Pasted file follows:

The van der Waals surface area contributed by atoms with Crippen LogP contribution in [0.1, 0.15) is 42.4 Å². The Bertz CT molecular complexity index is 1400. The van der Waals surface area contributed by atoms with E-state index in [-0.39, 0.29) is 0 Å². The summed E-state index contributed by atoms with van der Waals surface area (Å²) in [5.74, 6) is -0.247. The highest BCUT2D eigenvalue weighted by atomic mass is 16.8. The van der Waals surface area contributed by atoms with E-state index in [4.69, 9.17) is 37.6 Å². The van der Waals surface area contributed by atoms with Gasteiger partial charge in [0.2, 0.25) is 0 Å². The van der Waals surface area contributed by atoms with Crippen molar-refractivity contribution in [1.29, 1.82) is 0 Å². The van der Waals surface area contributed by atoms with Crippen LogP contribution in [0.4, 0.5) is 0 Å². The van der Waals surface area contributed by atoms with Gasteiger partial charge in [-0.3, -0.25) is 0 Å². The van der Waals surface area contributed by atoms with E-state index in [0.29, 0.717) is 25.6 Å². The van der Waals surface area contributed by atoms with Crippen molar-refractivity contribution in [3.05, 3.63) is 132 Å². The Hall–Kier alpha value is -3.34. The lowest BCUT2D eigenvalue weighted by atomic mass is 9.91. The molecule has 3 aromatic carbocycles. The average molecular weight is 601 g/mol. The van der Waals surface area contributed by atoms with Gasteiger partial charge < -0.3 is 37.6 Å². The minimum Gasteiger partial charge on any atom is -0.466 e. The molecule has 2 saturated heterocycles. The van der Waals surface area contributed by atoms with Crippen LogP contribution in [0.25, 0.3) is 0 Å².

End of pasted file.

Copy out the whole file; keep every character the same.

The van der Waals surface area contributed by atoms with Crippen LogP contribution in [0.1, 0.15) is 42.4 Å². The Bertz CT molecular complexity index is 1400. The van der Waals surface area contributed by atoms with E-state index in [-0.39, 0.29) is 0 Å². The summed E-state index contributed by atoms with van der Waals surface area (Å²) in [5.74, 6) is -0.247. The highest BCUT2D eigenvalue weighted by atomic mass is 16.8. The van der Waals surface area contributed by atoms with E-state index in [4.69, 9.17) is 37.6 Å². The van der Waals surface area contributed by atoms with Gasteiger partial charge in [0.2, 0.25) is 0 Å². The van der Waals surface area contributed by atoms with Crippen molar-refractivity contribution in [1.29, 1.82) is 0 Å². The van der Waals surface area contributed by atoms with Crippen LogP contribution in [0.4, 0.5) is 0 Å². The van der Waals surface area contributed by atoms with Gasteiger partial charge in [-0.3, -0.25) is 0 Å². The van der Waals surface area contributed by atoms with E-state index in [0.29, 0.717) is 25.6 Å². The van der Waals surface area contributed by atoms with Crippen molar-refractivity contribution in [3.05, 3.63) is 132 Å². The Hall–Kier alpha value is -3.34. The lowest BCUT2D eigenvalue weighted by atomic mass is 9.91. The molecule has 3 aromatic carbocycles. The average molecular weight is 601 g/mol. The van der Waals surface area contributed by atoms with Gasteiger partial charge < -0.3 is 37.6 Å². The minimum Gasteiger partial charge on any atom is -0.466 e. The molecule has 2 saturated heterocycles. The van der Waals surface area contributed by atoms with Crippen LogP contribution in [0.25, 0.3) is 0 Å².